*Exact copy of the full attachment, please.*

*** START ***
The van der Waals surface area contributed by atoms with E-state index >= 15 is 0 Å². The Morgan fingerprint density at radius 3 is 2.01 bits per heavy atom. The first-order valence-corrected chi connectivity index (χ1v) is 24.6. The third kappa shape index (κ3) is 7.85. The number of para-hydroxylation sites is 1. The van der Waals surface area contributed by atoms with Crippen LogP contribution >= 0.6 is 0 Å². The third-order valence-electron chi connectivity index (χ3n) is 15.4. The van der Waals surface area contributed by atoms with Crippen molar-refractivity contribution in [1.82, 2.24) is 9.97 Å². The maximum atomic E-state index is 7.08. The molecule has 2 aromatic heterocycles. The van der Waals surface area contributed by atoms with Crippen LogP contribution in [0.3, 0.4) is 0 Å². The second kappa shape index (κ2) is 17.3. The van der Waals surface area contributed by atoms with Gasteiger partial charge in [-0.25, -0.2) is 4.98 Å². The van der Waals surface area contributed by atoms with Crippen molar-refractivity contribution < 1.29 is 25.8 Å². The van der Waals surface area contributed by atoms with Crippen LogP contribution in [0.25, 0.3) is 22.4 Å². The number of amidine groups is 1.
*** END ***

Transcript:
The van der Waals surface area contributed by atoms with E-state index >= 15 is 0 Å². The Morgan fingerprint density at radius 3 is 2.01 bits per heavy atom. The first-order valence-corrected chi connectivity index (χ1v) is 24.6. The third kappa shape index (κ3) is 7.85. The number of para-hydroxylation sites is 1. The van der Waals surface area contributed by atoms with Crippen LogP contribution >= 0.6 is 0 Å². The third-order valence-electron chi connectivity index (χ3n) is 15.4. The van der Waals surface area contributed by atoms with Crippen molar-refractivity contribution in [1.82, 2.24) is 9.97 Å². The maximum atomic E-state index is 7.08. The molecule has 2 aromatic heterocycles. The van der Waals surface area contributed by atoms with Crippen LogP contribution in [0.3, 0.4) is 0 Å². The second kappa shape index (κ2) is 17.3. The van der Waals surface area contributed by atoms with Gasteiger partial charge in [-0.25, -0.2) is 4.98 Å². The van der Waals surface area contributed by atoms with Crippen molar-refractivity contribution < 1.29 is 25.8 Å². The van der Waals surface area contributed by atoms with Crippen LogP contribution in [0.25, 0.3) is 22.4 Å². The number of amidine groups is 1.